The adventure started eighteen months before the actual ride when Phil Towns, a former firefighter from Durham, England has been working on the Thai/Myanmar border as an English teacher and with an organisation for former Burmese political prisoners, AAPP (Assistance Association for Political Prisoners), for a few months every year since his retirement.

Setting off

It was in the border town of Mae Sot that he first encountered Kickstart Art, an amazing art program that provides art and art therapy for around 1200 Burmese migrant kids week in week out. Phil felt an immediate affinity for Kickstart Art and have been a supporter of them since 2012, likely because his father was an artist and an art teacher.

Amid other grass-root organisations on the border, Kickstart Art is fighting for survival and with this in mind Phil came up with the idea of doing a charity bike ride of some 2000 kilometres around Myanmar, starting and finishing in my second home, Mae Sot.

The route took Phil over the border to Myawaddy through Kawkareik to Hpa An, from there to Kyaikto and a visit to the Golden Rock then to Bago and onto Yangon. Phil had taught in Yangon in 2015 at a school called Skyage which was founded by his great friend and ‘little brother’ Ko Saw Thet Tun. Then he met up with him and around 20 students and former students and discovered that his Burmese nickname was U Pyone or Uncle Smiles, which give him such a lot of pleasure knowing that’s how they thought of him.

Skyage School

Day six turned out to be a much longer ride than what he planned at Taik Kyi but as Phil wasn’t able to find any accommodation he had to cycle a further 60km to get to Letpadan. He remember feeling totally drained of about 20 km to go and got off his bike under a huge tree, sweating and hoped a pick-up truck might stop and offer him a lift. I did get plenty of waves and honks of encouragement then he had a couple of sachets of energy gel and saddled up again.

Continuing on up along Asian highway, Phil headed up to Bagan with stop-overs in Nattalin, Pyay, Aunglan, Minbu and Yenangyaung by the mighty Irrawaddy river, and stayed at the lovely Lei Thar Gone guesthouse. Throughout his journey it was the little kindnesses that he received from the people who stopped to help when he had a flat tyre to smiles and ‘hello’s’ from people along the way to gifts of fresh fruit and bottles of water.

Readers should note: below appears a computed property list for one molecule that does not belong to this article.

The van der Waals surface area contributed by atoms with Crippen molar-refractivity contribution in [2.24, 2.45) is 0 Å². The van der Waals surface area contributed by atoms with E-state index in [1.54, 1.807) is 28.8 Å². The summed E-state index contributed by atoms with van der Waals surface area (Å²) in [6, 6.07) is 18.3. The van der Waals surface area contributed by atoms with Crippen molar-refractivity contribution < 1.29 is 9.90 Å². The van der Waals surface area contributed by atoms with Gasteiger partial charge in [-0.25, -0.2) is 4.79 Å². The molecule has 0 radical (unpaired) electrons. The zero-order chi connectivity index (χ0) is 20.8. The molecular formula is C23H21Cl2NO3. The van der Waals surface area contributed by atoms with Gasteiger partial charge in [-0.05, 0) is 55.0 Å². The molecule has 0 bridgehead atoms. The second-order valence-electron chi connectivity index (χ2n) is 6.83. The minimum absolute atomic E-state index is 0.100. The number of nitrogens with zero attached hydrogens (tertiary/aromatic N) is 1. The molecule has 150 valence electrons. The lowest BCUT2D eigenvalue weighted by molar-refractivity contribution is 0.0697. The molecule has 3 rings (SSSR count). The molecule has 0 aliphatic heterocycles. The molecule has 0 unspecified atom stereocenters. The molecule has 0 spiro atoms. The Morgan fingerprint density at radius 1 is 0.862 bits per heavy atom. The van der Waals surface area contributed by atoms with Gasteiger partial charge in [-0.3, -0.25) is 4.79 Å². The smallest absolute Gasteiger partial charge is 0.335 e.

Balloons over Bagan

From Yenangyaung he headed to Bagan, with its thousands of pagodas and temples and the beautiful sight of balloons flying overhead each morning. Here, Phil decided to take an unscheduled ride to Mount Popa, some 50km from Bagan, and saw one of the most spectacular sights he have ever seen with its magnificent Buddhist temple perched on the top of the mountain.

The most testing thing about his journey though was the feeling of loneliness, not being able to just sit and have a chat. Of course the local people were incredibly kind and helpful but not being able to have a good chat for days on end he found very difficult to deal with.

“Thank heavens for social media though and access to facebook and messenger. Everyday I was receiving messages of encouragement and good wishes from so many friends and family, I owe them so much.”

The adventure wasn’t that elementary, Phil blacked out and collapsed in Meiktila probably due to low blood sugar level, but again the kindness came to my rescue by a stranger. It happened at a little restaurant not far from where Phil was staying. The Lady who owned the Hotel Peace Path Palaces’ husband was a doctor, and not only that, his hospital was next door. Dr, Myint explained that Phil should be examined, which he did, also dressing the cut under his chin from the fainting. The most serious incident though was on the home stretch from Mawlamyine to Kawkareik when he was hit by a drunk motorcyclist at 9.05 am while he had stopped at the side of the road checking google maps. A couple of cracked ribs, damaged shoulder and bit of a bashed hip but could have been a lot more serious looking back, says Phil.

Peace path palace with Dr Myint

Phil explains that he managed to raise around £6700 for Kickstart Art, which is potentially six months worth of funding. He says that all it was an amazing adventure filled with memories and wonderful experiences and despite the couple of not so great moments he wouldn’t change it for the world.

Kickstart Art

If you want learn more about Kickstart Art, you can find their information here on their webpage


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